“Where there’s smoke there’s fire” can be an annoying idiom in the world of movie journalism (or fan blogging or whatever you want to call it set photo speculation these days), because it can be the broadest excuse for 2+2=5 logic. But in the case of Susanne Bier’s long-delayed film “Serena” starring Bradley Cooper and Jennifer Lawrence, the writing has been scrawled visibly on the wall for more than a year. When first announced, “Serena”— a Depression-era-set drama about newlyweds running a timber business in North Carolina, which is complicated when the wife cannot bear children — was a film to keep an eye on. But even as the movie moved into post-production, Jennifer Lawrence and Bradley Cooper became even bigger stars, and it was assumed “Serena” would become an Oscar contender.
Not to be, it seems. Shot in 2012, the film spent months in post-production. While many assumed the movie would show up at various prestige film festivals, Venice, Cannes, etc. “Serena” would appear at none of them (the film makes its worldwide premiere at the London Film Festival next month just ahead of its regular U.K. release). It didn’t take long for industry word to get out that Bier had a turkey on her hands. And when smaller indie company Magnolia quietly bought the picture, rather than one of the larger awards players (Magnolia’s not exactly a company known for Oscar releases), it became clear that “Serena” was going to be an indie art house attraction at best.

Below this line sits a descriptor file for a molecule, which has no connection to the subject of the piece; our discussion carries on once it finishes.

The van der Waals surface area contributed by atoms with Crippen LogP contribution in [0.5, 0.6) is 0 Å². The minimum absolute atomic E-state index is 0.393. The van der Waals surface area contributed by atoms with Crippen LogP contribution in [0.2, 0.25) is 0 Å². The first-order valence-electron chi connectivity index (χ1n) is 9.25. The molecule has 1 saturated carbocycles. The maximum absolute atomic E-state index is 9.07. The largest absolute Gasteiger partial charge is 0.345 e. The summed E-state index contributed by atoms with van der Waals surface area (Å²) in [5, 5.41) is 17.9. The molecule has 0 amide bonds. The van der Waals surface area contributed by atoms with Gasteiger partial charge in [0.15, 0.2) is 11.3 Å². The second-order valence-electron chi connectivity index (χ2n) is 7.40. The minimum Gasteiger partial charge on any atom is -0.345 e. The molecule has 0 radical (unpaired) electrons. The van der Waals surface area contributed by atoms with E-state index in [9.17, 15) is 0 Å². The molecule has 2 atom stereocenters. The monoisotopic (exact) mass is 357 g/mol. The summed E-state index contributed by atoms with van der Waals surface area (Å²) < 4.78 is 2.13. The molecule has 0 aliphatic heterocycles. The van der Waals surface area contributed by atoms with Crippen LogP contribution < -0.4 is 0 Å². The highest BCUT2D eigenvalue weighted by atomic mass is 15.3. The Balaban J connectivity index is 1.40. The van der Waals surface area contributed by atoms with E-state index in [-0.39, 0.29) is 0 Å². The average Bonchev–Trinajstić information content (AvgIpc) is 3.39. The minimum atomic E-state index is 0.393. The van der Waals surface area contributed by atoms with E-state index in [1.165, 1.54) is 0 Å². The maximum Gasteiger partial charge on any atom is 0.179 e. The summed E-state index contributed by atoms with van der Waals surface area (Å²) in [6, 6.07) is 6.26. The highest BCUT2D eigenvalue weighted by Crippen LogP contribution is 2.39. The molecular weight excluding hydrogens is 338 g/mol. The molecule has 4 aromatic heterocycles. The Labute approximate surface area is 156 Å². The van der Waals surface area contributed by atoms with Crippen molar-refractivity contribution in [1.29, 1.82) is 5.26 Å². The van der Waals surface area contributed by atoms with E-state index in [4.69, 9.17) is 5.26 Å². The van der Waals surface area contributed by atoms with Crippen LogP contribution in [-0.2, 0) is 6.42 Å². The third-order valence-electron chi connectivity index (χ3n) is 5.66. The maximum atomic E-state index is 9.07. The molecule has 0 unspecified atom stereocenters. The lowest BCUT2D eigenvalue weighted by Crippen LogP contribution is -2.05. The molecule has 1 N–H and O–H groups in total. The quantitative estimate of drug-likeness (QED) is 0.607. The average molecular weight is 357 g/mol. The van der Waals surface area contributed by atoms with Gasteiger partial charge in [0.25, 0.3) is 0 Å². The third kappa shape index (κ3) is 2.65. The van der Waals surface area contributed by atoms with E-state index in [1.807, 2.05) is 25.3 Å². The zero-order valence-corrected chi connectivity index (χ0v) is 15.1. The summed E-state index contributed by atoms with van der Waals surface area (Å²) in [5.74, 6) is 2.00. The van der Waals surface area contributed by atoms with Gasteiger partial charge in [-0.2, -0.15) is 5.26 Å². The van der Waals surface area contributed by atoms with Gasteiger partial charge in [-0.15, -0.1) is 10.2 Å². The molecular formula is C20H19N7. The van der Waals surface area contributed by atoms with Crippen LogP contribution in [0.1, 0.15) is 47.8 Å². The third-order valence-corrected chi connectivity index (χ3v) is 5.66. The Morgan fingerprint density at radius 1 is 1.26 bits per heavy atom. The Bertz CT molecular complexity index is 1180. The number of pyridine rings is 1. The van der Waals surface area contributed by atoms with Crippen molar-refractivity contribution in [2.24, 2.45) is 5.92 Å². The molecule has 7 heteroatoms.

“Serena” was shot two and a half years ago at this point, even before “American Hustle,” which was released in 2013. According to a new THR article, Magnolia will release the film in the first quarter of 2015, which likely means a January or February release, probably a NY/LA limited release with day-to-date VOD release.
According to THR’s report, “Serena” was rejected by several buyers before it was picked up by Magnolia. The movie will not receive an Oscar qualifying run this year and it’s apparently been cut beyond repair. “The film was so edited, it made no sense,” one anonymous buyer is quoted as saying. Another anonymous studio buyer described the movie as “uneven, particularly Lawrence’s [descent into madness].”
Frankly, this shouldn’t be much of a surprise to anyone who’s been paying attention, but that hasn’t stopped fan sites from asking and assuming “Serena” was still a viable contender. It sounds like Magnolia should be announcing a firm date in the next few weeks or months. “Serena” premieres October 13 at the BFI London Film Festival. The movie will then be released October 24 in the U.K. and will begin rolling out internationally afterwards.